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Reflections of a working writer, a university screenwriting professor, and the editor of Oregon Literary Review.

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Charles Deemer

Oregon Literary Review

MFA, Playwriting, University of Oregon

Writing faculty, Portland State University (part-time)

Retired playwright and screenwriter.
Active novelist, librettist and teacher.

Email: cdeemer(at)yahoo(dot)com

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literary links, amusements, politics, rants

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Random musings on a writer's life and times.

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Samantha Blackmon's written musings on writing (composition and rhetoric).

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scribble, scribble, scribble
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Bow. James Bow.
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The Writing Life...
"An artist's only concern is to shoot for some kind of perfection, and on his own terms, not anyone else's."
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A friend over beer, Berkeley, winter, 1959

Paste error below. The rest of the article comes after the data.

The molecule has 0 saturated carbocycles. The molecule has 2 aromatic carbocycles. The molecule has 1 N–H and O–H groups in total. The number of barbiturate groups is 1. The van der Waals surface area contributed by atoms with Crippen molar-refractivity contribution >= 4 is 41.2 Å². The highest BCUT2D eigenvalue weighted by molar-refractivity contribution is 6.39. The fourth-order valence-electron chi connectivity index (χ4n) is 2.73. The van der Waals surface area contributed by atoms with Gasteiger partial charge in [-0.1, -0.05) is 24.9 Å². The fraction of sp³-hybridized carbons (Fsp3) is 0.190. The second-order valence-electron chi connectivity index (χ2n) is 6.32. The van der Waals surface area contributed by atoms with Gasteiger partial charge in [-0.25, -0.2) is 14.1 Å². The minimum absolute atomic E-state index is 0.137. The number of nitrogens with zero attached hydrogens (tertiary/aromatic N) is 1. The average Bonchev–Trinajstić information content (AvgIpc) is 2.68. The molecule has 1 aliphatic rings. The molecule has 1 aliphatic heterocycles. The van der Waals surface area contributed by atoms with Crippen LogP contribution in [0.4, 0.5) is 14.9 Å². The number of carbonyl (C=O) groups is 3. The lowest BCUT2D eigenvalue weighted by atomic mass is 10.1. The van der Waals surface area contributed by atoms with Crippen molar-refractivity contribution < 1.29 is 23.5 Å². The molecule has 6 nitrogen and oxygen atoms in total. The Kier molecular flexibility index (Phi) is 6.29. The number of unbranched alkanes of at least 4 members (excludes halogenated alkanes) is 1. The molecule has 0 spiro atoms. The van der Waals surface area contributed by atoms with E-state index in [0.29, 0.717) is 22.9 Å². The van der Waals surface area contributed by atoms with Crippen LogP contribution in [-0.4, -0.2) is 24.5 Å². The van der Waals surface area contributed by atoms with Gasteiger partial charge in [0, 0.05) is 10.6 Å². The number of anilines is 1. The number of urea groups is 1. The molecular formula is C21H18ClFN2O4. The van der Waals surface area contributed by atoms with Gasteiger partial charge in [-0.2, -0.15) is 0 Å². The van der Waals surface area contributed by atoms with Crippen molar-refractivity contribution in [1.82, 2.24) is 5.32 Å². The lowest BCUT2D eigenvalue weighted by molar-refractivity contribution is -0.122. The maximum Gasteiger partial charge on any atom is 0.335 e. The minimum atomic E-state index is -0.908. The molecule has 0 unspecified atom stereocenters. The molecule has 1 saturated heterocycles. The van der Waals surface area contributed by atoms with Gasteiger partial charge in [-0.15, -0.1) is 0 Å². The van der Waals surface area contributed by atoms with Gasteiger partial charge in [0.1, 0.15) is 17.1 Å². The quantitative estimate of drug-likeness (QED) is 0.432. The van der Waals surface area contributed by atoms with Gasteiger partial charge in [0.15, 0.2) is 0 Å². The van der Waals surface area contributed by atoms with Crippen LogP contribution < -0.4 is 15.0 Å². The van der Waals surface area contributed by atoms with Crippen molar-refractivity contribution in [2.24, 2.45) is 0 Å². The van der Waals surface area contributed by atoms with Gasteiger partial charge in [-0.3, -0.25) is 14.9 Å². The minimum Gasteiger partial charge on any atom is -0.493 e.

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The Writing Life II

(Posts archived here are from 01/10/03 - 10/31/06)

Thursday, May 08, 2003  
[from a memoir in progress]
My first assignment was to a German town that Confidential magazine had called “the sin city of Europe.” Take away the military, and Baumholder would have been a small farming village near the town of Kaiserslatern, not far from the French border. But tens of thousands of soldiers were stationed at a base on one end of town, most of them spending their time playing war games in the surrounding fields. They were waiting for Vietnam, as it turned out. On the opposite end of town, on a hill above an antennae field, was a smaller base housing two companies, one composed of Russian linguists and the other of cooks, maintenance workers, and other support troops. I was assigned to the company of linguists.

Dozens and dozens of G.I. bars had been established to serve so many soldiers, and they thrived when the Animals (as we called the “real” soldiers) were in town during a break from their war games. Much of the time, however, the Animals were in the field, leaving the bars mostly to the Monterey Marys, which is what the Animals called the linguists, and to other non-belligerent troops. Our favorite hangouts were the two bars closest to our end of town, a G.I. bar called the Family Club and a German gasthaus called Albert’s. If we weren’t drinking there, we probably were drinking at the Enlisted Men’s (E.M.) Club on post.

But if we weren’t working, you could be sure that most of us were drinking. I’d never seen more, nor participated in more, drinking than as a Monterey Mary stationed in Germany. I first developed a taste for alcohol while at the Language School, at age 20, which was relatively late. I didn’t drink at all in high school – with one notable exception.